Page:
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Yankees Gap Fire likely to grow, difficult to put in a box

By Ian Campbell 18 August 2018
Yankee Gap Fire from Pipers Lookout, Saturday August 18. Photo: Rachel Helmreich.

Yankees Gap Fire from Pipers Lookout, Saturday, August 18. Photo: Rachel Helmreich.

The Yankees Gap Fire is likely to grow and continue burning to the north over the next week as firefighters prepare for what Sunday’s weather will bring.

After Wednesday’s devilish conditions destroyed three homes and five outbuildings, the Bega Valley Rural Fire Service used Thursday and Friday to prepare for what was expected to be challenging conditions on Saturday.

“Saturday was largely a day of consolidation, the passage of the cold front did see fire activity pick up but nothing too alarming,” says RFS spokesperson Marty Webster.

“We haven’t had any breakouts, but Sunday’s westerly winds are the next challenge for us.”

Winds on Sunday will predominately blow from the west but may shift south-west to the north-westerly late in the day.

“Not too scary, but brisker than we saw on Saturday so we do need people to stay on guard.

“And then a few days of benign weather after that,” Mr Webster says.

“We do have trigger points set so we could see the Alert Level go up during Sunday, people need to be aware of the potential for us to go up to Watch and Act at some stage during the day.

“And they need to be thinking about how they will respond to that advice.”

Waterbombing helicopters are using the old Bega Racecourse to land and refuel. Photo: Rachel Helmreich.

Waterbombing helicopters are using the old Bega Racecourse to land and refuel. Photo: Supplied.

Firefighters from the RFS, Fire and Rescue NSW, National Parks and Wildlife Service, and Forestry Corporation have focussed on holding the fire at Double Creek, near Dorrigo and Stock Ridge Roads.

During Saturday 37 fire trucks, 100 personnel including specialist remote area firefighters, 18 bulldozers and graders and 5 aircraft worked on the fire which has grown to over 5,000 hectares.

Out of area assistance has come from Lithgow, Cumberland, Southern Highlands, South West Slopes, The Hills, Hornsby, and Armidale.

Mr Webster says residents in the Bemboka, Numbugga, Brogo area are across the situation and always keen for detailed information.

“The continuing issue is getting containment on the northern edge of the fire between the Brogo Firetrail and the Warrigal Trail and beyond, the fire could potentially more than double in size,” he says.

“The nature of the country involved in this fire makes it a difficult box to put it into.

“This will be a ‘campaign fire’ and people should take any opportunity they can to enhance their level of preparation,” Mr Webster says.

Inside the cabin with NSW Fire and Rescue Jindabyne, August 16. Photo: Fire and Rescue NSW Station 338 Jindabyne Facebook.

Inside the cabin with NSW Fire and Rescue Jindabyne, August 16. Photo: Fire and Rescue NSW Station 338 Jindabyne Facebook.

In terms of the wider community response to this emergency, the RFS advice is clear.

“The best thing the broader community could do to help us is to ensure that they are well prepared so that if we get called to other jobs we don’t get tired up for as long,” Mr Webster says.

“Our resources are stretched, we need the community to do whatever they can to look after themselves.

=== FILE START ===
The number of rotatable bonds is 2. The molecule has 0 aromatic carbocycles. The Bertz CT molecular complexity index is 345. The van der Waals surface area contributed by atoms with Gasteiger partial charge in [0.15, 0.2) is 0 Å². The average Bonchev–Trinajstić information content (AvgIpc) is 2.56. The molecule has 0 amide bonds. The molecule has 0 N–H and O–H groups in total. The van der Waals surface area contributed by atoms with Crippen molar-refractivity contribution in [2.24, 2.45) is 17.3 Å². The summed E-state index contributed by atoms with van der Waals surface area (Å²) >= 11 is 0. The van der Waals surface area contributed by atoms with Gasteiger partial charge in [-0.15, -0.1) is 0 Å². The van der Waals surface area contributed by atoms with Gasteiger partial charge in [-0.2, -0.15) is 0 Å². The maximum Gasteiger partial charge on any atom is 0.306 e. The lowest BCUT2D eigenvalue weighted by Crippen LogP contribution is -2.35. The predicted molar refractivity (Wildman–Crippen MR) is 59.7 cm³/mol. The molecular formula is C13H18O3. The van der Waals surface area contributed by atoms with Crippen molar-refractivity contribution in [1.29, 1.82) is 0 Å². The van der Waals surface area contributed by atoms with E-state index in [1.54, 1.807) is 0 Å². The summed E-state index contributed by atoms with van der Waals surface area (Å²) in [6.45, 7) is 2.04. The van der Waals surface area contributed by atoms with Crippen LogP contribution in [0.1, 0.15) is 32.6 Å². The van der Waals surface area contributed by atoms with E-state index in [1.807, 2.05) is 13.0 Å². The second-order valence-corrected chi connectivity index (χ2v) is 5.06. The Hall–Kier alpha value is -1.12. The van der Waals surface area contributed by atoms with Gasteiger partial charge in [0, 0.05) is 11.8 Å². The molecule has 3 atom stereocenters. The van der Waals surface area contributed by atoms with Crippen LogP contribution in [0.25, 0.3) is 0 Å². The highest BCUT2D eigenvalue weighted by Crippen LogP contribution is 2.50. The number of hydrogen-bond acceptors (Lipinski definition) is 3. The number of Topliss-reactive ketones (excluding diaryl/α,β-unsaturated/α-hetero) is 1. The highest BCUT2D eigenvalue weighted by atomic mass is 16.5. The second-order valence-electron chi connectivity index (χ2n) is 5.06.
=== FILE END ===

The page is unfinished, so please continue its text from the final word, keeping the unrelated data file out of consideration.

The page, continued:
“Don’t become a risk to your community,” Mr Webster pleads.

To stay up to date with the bush fire situation check the NSW RFS website or call the NSW RFS Bush Fire Information Line on 1800 679 737.

The Yankees Gap Fire, 4pm Saturday August 18. Photo: Helmut Eder Facebook.

The Yankees Gap Fire, 4pm Saturday, August 18. Photo: Helmut Eder Facebook.

What's Your Opinion?

4 Responses to Yankees Gap Fire likely to grow, difficult to put in a box

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Robert Reid 11:56 am 19 Aug 18

I am positive and not at all revengeful and we all make mistakes but IT SHOULD NOT HAVE BEEN LIT IN THE FIRST PLACE! (Or the second place!) - Because we are in drought and everything is so dry and this is the windy season! I and my immediate neighbors have been watching it since we first noticed it, out of the blue and with no warning, on Thursday morning, August 9th around 10 - 10.30 am - we were all panicky! But after a number of phone calls we learned it was an approved burn (relief!) - but - what happened on and after Saturday August 11th, when many fire engines came and apparently put the fire out! - IS A VERY LARGE QUESTION-MARK!

    Amanda Moss 12:32 pm 19 Aug 18

    I am surprised that the burn off season was allowed to go so long in this incredible dry . Too many people are just not capable of carrying out a safe burn off . Should property owners on the edge of forests need to more closely monitored when burning off ? . There is a lot to be learnt from this .

    Fraser Buchanan 4:32 pm 19 Aug 18

    I have got to agree, I was out at Bemboka on the Thursday it was lit and saw the location and immediately thought it looked like it could take off up and into that huge forested area it was on the edge of and low and behold, look what has happened, the RFS spokesperson was on the radio in the morning of Wednesday when it took off saying it was a hazard reduction burn that had just flared up a little bit but was all OK and nothing to worry about...….Maybe it is time for a full review of how and when and where hazard reduction burns are carried out

Trish Silling 7:44 am 19 Aug 18

The view from inside the truck as they head into that red inferno makes you realize the courage needed to face and fight it. I'm in awe of these special people. All of us who benefit from your dedication and service owe you so much, the least we can do is pray for you and support you anyway we can!!!!

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